Having completed a challenging first pour, Largo knew what they were up against with phase two, which took place on September 7, 2018. However, the working area here was even more condensed than the first. Located on the southeast side of the block, the second tower is farther from the street on which they had access. This required five placing booms, each connected to a tower system, along with the three truck-mounted boom pumps and two City Pumps.

“On the first pour we had ramp access into the job and we could hit the pour location with long booms direct from street access,” said Daniel. “On the second pour, we had less direct access to the pour and had to pipe in five placing booms.”

A similar approach from the first pour was used as a solution. With another heavy shipment of ready-mix from Catalina Pacific, Largo used pipe systems to move the concrete from the City Pumps and boom pumps to the five placing booms around the mat. Two of the five pipe systems were as long as 600 feet (182m) long, and the remaining three pumped from 450 feet (137m) to the pour site.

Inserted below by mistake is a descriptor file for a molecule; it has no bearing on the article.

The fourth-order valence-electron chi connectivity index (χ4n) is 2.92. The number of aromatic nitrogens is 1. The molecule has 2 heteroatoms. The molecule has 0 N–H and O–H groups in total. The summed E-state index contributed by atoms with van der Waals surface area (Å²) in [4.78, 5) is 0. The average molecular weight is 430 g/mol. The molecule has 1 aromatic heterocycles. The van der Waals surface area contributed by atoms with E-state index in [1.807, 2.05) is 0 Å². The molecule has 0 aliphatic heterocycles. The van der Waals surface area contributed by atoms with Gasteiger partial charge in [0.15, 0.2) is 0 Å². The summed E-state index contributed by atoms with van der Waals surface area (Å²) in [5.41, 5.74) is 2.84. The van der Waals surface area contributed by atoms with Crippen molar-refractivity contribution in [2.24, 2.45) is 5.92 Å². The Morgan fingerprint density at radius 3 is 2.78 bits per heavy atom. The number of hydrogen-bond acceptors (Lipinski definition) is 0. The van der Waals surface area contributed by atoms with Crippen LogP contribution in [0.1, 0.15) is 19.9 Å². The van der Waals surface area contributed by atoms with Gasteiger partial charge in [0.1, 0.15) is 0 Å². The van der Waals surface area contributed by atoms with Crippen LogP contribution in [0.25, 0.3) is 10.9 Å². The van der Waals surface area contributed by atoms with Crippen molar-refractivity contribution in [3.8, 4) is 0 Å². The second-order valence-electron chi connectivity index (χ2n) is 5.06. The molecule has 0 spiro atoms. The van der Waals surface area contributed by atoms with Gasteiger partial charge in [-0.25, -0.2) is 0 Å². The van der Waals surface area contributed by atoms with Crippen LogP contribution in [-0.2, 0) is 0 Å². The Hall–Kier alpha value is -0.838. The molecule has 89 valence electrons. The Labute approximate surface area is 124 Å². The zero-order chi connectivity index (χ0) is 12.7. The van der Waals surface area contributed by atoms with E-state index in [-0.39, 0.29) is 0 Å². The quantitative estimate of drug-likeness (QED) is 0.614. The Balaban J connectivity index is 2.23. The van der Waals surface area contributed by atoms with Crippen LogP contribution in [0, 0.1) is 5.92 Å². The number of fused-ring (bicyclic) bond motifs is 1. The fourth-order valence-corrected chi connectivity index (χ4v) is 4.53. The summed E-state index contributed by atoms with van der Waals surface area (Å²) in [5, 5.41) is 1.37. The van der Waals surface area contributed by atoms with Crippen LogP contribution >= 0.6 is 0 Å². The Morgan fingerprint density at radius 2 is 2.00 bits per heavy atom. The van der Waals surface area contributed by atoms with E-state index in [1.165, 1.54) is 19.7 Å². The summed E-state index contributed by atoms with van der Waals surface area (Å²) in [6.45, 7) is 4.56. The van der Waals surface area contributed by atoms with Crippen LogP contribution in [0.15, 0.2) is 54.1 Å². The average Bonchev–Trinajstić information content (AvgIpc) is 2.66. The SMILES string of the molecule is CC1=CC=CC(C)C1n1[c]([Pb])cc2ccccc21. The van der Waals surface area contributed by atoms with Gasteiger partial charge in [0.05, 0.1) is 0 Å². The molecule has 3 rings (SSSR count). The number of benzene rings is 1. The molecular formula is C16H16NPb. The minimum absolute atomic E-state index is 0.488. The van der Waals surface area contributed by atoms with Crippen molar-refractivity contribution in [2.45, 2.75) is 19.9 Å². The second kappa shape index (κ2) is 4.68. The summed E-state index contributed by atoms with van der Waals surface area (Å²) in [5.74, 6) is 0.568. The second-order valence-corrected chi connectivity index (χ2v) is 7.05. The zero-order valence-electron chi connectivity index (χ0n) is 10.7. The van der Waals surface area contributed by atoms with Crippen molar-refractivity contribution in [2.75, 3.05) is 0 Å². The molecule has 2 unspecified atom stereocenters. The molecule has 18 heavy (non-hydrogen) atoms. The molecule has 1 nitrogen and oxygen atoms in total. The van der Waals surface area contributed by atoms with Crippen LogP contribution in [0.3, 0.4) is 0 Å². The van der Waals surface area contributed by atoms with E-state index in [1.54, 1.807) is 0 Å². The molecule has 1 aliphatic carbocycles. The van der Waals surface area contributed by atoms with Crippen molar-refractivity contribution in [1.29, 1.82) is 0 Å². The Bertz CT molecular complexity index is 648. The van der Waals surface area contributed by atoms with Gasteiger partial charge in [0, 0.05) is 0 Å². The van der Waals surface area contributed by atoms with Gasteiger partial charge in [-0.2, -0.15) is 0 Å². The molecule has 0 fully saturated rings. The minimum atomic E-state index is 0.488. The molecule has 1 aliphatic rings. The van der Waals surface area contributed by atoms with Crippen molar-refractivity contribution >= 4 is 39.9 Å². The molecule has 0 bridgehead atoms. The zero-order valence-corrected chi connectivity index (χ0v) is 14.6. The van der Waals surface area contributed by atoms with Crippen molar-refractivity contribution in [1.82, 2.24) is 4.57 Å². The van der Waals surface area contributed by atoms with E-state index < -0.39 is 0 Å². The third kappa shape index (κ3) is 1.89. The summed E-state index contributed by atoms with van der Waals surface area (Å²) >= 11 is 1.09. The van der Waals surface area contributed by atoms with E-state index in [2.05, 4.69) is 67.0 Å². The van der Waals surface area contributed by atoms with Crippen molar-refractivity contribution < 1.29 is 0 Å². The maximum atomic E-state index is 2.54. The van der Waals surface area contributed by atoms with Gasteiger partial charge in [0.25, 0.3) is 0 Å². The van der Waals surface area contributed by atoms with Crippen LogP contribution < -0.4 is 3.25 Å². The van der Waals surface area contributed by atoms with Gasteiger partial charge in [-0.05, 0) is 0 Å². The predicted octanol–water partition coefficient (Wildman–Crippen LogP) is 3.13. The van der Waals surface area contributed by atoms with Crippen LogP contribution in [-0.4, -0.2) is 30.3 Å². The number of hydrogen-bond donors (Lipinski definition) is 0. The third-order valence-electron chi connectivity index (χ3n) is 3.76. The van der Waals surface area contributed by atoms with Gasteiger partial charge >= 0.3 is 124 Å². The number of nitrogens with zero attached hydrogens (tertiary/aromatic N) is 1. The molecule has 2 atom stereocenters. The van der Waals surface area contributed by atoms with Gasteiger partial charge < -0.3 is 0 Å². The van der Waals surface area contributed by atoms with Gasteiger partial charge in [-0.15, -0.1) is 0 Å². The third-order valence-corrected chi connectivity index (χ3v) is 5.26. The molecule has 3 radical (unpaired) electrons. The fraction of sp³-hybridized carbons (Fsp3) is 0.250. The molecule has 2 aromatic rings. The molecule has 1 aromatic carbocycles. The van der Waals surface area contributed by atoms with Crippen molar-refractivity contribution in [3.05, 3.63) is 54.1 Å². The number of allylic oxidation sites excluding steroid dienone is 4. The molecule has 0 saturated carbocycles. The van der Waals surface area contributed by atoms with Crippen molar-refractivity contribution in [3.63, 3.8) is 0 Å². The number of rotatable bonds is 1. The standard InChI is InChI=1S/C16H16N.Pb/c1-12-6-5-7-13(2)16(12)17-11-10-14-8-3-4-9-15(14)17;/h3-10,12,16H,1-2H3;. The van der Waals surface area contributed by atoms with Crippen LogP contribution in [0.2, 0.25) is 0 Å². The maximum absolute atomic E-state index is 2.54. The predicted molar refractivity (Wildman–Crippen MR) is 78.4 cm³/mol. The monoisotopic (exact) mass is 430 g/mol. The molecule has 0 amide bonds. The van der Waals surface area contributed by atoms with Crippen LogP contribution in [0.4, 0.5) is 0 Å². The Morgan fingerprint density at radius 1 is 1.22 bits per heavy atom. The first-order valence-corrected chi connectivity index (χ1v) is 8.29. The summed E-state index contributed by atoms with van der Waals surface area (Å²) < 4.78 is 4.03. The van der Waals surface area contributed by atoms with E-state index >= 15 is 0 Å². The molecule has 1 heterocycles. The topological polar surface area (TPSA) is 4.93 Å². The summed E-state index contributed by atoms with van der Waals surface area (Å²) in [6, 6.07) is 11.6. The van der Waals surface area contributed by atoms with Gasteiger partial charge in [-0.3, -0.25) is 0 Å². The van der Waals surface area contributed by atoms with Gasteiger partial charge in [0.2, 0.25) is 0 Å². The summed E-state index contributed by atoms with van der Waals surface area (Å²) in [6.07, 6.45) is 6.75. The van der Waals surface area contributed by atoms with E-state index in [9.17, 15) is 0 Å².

“We had quite a bit of line out, and needed to maintain a good push,” Bates said. He added that throughout the 16-hour pour, the pumps were able to maintain pressure for the entire duration, which kept the job on track. Overall, the second pour totaled 9,396 cubic yards (8,592m3).

 

Going Vertical

Once the foundations were poured, Largo put the City Pumps back to work — this time for a higher purpose. As levels were added throughout the construction of both towers, pumps continued to move concrete to the placing systems and up the tower to the placing booms with optimal pressure.

“It has a more reliable push than other [manufacturers’] machines,” Bates said of the City Pump. “It’s a real workhorse.”

Bates noted they wouldn’t have to use the machine at its highest pressure, even at a height of 46 stories. The crew would be able to keep the unit on its low-pressure setting throughout the pour.

According to Daniel, Largo prefers Putzmeister for their equipment’s capability on jobsites that demand the most precision.

“We’re in the process of switching to Putzmeister for its reliability, longevity and maneuverability,” said Daniel.